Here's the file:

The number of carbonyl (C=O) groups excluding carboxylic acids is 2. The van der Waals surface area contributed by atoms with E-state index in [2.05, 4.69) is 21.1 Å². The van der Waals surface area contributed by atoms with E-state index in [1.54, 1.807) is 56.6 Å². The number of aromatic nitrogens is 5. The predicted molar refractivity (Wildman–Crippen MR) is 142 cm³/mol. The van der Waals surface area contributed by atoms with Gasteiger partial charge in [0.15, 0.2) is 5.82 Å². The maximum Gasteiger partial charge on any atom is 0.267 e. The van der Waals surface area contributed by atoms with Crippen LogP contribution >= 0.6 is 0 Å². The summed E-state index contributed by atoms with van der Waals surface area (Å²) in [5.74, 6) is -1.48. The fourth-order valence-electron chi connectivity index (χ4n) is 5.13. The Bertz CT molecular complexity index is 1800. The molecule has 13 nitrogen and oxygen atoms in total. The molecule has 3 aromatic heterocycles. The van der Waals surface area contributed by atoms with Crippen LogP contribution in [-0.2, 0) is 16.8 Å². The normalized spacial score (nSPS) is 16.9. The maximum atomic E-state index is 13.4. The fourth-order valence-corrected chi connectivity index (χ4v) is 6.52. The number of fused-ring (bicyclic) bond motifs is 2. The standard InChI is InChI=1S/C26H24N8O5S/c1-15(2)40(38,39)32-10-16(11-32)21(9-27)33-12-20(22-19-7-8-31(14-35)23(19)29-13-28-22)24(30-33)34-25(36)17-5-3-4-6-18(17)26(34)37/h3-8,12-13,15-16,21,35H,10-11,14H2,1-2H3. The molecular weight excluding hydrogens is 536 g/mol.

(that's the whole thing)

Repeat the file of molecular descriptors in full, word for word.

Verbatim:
The number of carbonyl (C=O) groups excluding carboxylic acids is 2. The van der Waals surface area contributed by atoms with E-state index in [2.05, 4.69) is 21.1 Å². The van der Waals surface area contributed by atoms with E-state index in [1.54, 1.807) is 56.6 Å². The number of aromatic nitrogens is 5. The predicted molar refractivity (Wildman–Crippen MR) is 142 cm³/mol. The van der Waals surface area contributed by atoms with Gasteiger partial charge in [0.15, 0.2) is 5.82 Å². The maximum Gasteiger partial charge on any atom is 0.267 e. The van der Waals surface area contributed by atoms with Crippen LogP contribution >= 0.6 is 0 Å². The summed E-state index contributed by atoms with van der Waals surface area (Å²) in [5.74, 6) is -1.48. The fourth-order valence-electron chi connectivity index (χ4n) is 5.13. The Bertz CT molecular complexity index is 1800. The molecule has 13 nitrogen and oxygen atoms in total. The molecule has 3 aromatic heterocycles. The van der Waals surface area contributed by atoms with Crippen LogP contribution in [-0.2, 0) is 16.8 Å². The normalized spacial score (nSPS) is 16.9. The maximum atomic E-state index is 13.4. The fourth-order valence-corrected chi connectivity index (χ4v) is 6.52. The number of fused-ring (bicyclic) bond motifs is 2. The standard InChI is InChI=1S/C26H24N8O5S/c1-15(2)40(38,39)32-10-16(11-32)21(9-27)33-12-20(22-19-7-8-31(14-35)23(19)29-13-28-22)24(30-33)34-25(36)17-5-3-4-6-18(17)26(34)37/h3-8,12-13,15-16,21,35H,10-11,14H2,1-2H3. The molecular weight excluding hydrogens is 536 g/mol.